For interest, here is a selection of photos taken at a recent bird ringing exercise at the Pond which give a good flavour of the activity.
From the RSPB:
Wild birds have been ringed for just over a hundred years in many countries across the world. Currently, over 800,000 birds are ringed in Britain and Ireland each year, of which over 13,000 are subsequently found or recaptured away from where they were first caught. Many more are recaptured locally to where they were ringed.
Bird ringing in the UK is carried out by ringers licensed by the British Trust for Ornithology (BTO) on behalf of the statutory conservation agencies (Natural England, Scottish Natural Heritage, Countryside Council for Wales and Environment and Heritage Service Northern Ireland). It involves catching a wild bird and fitting a light silver-coloured metal ring of a correct size on its leg. The ring carries a unique number, by which the bird can be identified later if it is caught or found again, and a reference to the British Museum, London. This is used as a postal address for ring recoveries because it is internationally well known.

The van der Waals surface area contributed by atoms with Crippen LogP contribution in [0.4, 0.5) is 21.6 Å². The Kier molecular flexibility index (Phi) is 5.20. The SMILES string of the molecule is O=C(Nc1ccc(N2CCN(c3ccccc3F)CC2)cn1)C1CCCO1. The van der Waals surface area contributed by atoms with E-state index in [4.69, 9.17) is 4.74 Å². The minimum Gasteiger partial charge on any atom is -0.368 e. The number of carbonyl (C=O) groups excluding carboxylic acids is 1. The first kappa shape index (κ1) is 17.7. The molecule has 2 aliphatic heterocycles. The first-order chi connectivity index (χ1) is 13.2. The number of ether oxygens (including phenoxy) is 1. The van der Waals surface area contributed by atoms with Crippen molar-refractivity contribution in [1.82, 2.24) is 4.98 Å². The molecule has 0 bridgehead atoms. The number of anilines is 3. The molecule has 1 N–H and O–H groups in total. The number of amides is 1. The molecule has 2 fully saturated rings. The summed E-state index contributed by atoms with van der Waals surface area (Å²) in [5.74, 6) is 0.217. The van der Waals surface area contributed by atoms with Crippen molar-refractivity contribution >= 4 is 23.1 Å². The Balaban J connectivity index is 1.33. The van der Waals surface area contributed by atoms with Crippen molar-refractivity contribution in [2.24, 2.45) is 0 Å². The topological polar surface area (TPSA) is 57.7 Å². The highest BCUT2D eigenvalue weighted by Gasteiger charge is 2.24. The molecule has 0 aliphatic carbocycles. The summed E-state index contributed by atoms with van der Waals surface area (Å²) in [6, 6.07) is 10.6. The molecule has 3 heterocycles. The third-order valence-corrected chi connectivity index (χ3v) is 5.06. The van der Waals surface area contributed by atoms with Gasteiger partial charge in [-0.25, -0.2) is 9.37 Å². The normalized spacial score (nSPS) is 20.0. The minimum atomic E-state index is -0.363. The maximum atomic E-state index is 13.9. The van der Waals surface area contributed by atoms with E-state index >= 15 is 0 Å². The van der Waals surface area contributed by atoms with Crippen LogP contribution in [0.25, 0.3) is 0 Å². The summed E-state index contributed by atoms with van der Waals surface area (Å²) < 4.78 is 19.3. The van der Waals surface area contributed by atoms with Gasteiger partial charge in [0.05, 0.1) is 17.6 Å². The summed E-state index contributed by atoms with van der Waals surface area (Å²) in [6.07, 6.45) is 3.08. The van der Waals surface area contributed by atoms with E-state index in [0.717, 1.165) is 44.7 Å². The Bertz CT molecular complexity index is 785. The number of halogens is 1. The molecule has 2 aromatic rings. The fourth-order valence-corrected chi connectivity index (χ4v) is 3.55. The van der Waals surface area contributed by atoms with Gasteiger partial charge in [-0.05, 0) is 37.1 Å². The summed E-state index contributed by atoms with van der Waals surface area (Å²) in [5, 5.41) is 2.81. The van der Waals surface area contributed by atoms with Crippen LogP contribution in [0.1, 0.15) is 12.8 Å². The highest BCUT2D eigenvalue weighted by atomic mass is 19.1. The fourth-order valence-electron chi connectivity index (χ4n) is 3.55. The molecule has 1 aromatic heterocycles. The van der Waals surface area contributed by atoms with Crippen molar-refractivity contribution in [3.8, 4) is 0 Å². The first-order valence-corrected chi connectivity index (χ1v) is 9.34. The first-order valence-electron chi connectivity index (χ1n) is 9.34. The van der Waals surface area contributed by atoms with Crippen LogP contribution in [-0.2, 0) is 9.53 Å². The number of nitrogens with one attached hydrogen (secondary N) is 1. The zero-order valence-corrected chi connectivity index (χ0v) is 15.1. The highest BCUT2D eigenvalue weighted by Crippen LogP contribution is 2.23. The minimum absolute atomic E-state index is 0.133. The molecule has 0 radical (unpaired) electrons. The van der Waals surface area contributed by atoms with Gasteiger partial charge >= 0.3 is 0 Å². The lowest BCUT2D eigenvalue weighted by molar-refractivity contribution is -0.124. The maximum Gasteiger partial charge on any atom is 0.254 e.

Download and read this RSPB document (pdf) for further information.
For a previous article on bird ringing at the Pond, please see here.